A study done by an Christopher Reichl and Thompson in the 1960s among the Japanese settlers at San Juan de Yapacaní noted that 32% of the Japanese were Buddhist, with an equal number who were Roman Catholics. A minority identified themselves as members of Soka Gakkai or Shinto. The majority of the Japanese Catholics converted to the faith after reaching Bolivia. Conversion to Catholicism among the Japanese community increased during the 20th century, which Thompson noted was due to the absence of strong Shinto or Buddhist religious institutions which the settlers could emphasise their faith. Among the non-Christian Japanese, some first and second-generation settlers maintained household Shinto shrines, although the sizeable majority became agnostic in religious outlook.[4]


The Curso Suplementario del Idioma Japones is a supplementary Japanese education program in La Paz.[5]

Notable people[edit]


  1. ^ ボリビア多民族国基礎データ
  2. ^ Celebrating Okinawans in Bolivia, JPRI Critique Vol. XI, No. 4 (September 2004), Kozy Amemiya
  3. ^ Kikumura-Yano (2002), p. 103
  4. ^ Masterson/Funada-Classen (2004), p. 195-6
  5. ^ "中南米の補習授業校一覧(平成25年4月15日現在)" (Archive). Ministry of Education, Culture, Sports, Science and Technology (MEXT). Retrieved on May 10, 2014.


  • Amemiya, Kozy (2001). “The Importance of Being Japanese in Bolivia.” (Japan Policy Research Institute, Working Paper No. 75). http://www.jpri.org/publications/workingpapers/wp75.html (Archive)
  • Boribia Nihonjin 100 Shūnenshi Hensan Iinkai [ボリビア日本人100周年誌編纂委員会] (2000). "Boribia ni ikiru: Nihonjin ijū 100 shūnenshi [ボリビアに生きる. 日本人移住100周年誌]". Santa Kurusu [サンタクルス]: Boribia Nikkei Kyōkai Rengōkai [ボリビア日系協会連合会].
  • Kikumura-Yano, Akemi (2002). Encyclopedia of Japanese Descendants in the Americas: An Illustrated History of the Nikkei, Rowman Altamira, ISBN 0-7591-0149-3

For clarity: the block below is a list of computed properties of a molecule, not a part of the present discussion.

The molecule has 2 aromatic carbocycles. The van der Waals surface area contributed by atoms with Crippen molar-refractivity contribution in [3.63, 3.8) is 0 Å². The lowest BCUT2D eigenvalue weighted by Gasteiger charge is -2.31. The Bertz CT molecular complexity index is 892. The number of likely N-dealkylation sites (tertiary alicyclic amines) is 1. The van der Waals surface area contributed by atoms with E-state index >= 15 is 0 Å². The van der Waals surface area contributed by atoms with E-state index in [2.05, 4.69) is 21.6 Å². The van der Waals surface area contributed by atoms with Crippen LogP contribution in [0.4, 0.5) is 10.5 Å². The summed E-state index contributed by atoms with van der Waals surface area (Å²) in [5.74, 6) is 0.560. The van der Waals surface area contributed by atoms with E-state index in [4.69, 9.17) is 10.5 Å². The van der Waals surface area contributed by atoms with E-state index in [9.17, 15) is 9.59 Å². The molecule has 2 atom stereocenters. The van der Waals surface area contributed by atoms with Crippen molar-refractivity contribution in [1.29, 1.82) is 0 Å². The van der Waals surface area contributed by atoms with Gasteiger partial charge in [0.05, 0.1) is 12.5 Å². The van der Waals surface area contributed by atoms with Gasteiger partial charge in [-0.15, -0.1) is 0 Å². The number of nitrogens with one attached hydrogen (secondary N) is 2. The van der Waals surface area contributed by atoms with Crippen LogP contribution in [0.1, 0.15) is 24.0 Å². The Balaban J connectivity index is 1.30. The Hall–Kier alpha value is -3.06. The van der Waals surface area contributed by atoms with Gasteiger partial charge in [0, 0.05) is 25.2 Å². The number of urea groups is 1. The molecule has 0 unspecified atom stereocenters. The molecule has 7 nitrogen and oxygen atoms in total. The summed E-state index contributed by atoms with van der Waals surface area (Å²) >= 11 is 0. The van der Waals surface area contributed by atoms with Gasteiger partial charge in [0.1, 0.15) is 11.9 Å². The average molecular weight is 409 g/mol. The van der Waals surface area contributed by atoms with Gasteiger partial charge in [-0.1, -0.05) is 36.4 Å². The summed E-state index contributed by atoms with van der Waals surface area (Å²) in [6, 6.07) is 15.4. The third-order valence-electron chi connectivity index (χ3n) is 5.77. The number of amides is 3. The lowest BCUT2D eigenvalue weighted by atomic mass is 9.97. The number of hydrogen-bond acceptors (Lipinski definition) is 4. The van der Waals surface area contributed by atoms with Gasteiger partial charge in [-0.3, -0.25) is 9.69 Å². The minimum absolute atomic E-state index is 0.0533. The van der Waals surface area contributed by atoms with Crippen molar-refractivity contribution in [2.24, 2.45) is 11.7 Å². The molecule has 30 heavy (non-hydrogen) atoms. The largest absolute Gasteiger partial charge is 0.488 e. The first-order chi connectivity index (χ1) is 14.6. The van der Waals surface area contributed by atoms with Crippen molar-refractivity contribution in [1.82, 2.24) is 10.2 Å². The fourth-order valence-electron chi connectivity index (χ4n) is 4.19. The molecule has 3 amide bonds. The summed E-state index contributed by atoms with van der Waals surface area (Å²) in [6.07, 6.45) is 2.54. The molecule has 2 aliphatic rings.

• Kunimoto, Iyo (1990). "Un pueblo japonés en la Bolivia tropical: San Juan de Yapacaní en el Departamento de Santa Cruz." Santa Cruz: Editorial Casa de la Cultura "Raúl Otero Reiche".
  • Masterson, Daniel M. and Sayaka Funada-Classen. (2004), The Japanese in Latin America: The Asian American Experience. Urbana, Illinois: University of Illinois Press. ISBN 978-0-252-07144-7; OCLC 253466232
  • Mitre, Antonio (2006). "Náufragos en tierra firme. Bloqueo comercial, despojo y confinamiento de japoneses de Bolivia durante la Segunda Guerra Mundial." Santa Cruz de la Sierra: El País.
  • Parejas Moreno, Alcides (1981). "Colonias Japonesas en Bolivia." La Paz: Talleres de Artes Gráficas del Colegio "Don Bosco".
  • Siemann, Yvonne (2012). "Descendientes de japoneses en Santa Cruz."In: Villar, Diego and Isabelle Combès: "Las tierras bajas de Bolivia: miradas históricas y antropológicas." Santa Cruz de la Sierra: El País.
  • Suzuki, Taku (2010). "Embodying Belonging: Racializing Okinawan Diaspora in Bolivia and Japan", University of Hawai'i Press.
  • Wakatsuki, Yasuo and Iyo Kunimoto (eds.) (1985). "La Inmigración japonesa en Bolivia. Estudios históricos y socioeconómicos." Tokio: Universidad de Chuo.

External links[edit]